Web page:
Caucus day: Get to know 4th District congressional candidates

Congressman Steve King speaks at the end of the Roast and Ride fundraiser June 3, 2017, in Boone, Iowa.

Isd Staff

Caucuses give the voters a chance to get the facts, make a decision and decide who they would want to represent them.

One Republican and four Democrats look to replace 15-year incubent Rep. Steve King. Come Monday, it’s up to the voter to decide who will be the Republican and Democratic candidate for the 2018 race for the 4th District congressional seat. 

Before Caucus day begins, read about each of the candidates. 


Rep. Steve King (Incumbent) 

King, 68, has held the 4th District U.S. Congressional chair since 2003 after holding a seat in the Iowa State Senate from 1996 to 2002. 

King currently serves on the following committees, according to Ballotpedia: 

King came to Ames last November to update members on his activities in Washington D.C. and answer questions.

King spoke of his belief that the tax plan will bring money and corporations back from overseas by cutting the corporate tax by 15 percent, saying it is the most important portion of the bill. He also said lowering taxes on money brought to the U.S. that is currently being held in foreign nations will lower tax rates.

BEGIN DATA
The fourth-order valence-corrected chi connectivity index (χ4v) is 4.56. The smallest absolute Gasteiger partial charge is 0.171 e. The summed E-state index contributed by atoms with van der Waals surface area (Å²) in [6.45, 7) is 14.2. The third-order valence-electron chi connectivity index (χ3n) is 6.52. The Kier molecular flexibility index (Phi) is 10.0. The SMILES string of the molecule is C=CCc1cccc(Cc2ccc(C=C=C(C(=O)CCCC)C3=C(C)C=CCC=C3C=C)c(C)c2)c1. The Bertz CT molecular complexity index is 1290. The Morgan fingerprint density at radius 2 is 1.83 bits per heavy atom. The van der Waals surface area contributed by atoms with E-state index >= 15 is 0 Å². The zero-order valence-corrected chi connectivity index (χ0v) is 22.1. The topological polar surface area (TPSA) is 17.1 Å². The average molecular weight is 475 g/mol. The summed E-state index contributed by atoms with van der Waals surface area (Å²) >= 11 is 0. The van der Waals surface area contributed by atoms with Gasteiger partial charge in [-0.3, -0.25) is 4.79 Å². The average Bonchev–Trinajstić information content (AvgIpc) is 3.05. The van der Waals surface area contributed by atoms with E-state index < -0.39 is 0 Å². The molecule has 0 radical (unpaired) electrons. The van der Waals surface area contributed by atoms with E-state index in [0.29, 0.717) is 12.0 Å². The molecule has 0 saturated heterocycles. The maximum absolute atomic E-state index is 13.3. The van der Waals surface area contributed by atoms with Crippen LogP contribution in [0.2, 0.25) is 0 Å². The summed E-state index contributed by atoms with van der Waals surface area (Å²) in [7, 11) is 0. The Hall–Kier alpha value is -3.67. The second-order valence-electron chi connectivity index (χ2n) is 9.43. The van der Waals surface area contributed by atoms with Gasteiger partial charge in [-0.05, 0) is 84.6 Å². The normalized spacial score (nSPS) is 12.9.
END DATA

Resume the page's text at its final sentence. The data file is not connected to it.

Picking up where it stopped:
The tax plan has been heavily criticized for the majority of benefits being received by the wealthiest in the U.S. According to the Tax Policy Center, 50 percent of the benefits from the tax bill will go the the wealthiest one percent of the nation by 2027.

Pertinent to Iowans was the Farm Bill that King is involved with that he says will lessen the “regulatory burden” placed on farms. He focused specifically on the “Protect Interstate Commerce Act” that he introduced and relied heavily on an anecdote about cage size requirements for laying hens in California.

“California, for example, is regulating cage size for laying hens in Iowa. They passed a referendum there, you know how they do things in California, they get something on the ballot and then it doesn’t have to be logical but now it’s their constitution. But the referendum required that they double the cage sizes for laying hens in California,” King said.

King noted if California wants to enact that regulation in California, he has no problem with it. A regulation was also passed stating eggs sold in California, even if imported from other states, have to follow the same rules for cage sizes.

Cyndi Hanson

Cyndi Hanson is the only other Republican to oppose Sen. Steve King in the race the 4th District congressional seat. Hanson’s campaign website describes her as an authentic Iowan with “less politics and more action.” 

Under a section titled “What matters most,” Hanson listed ending career politicians, agriculture and fiscal responsibility. 

The first priority refers to her Republican opponent King who has held the seat since 2003.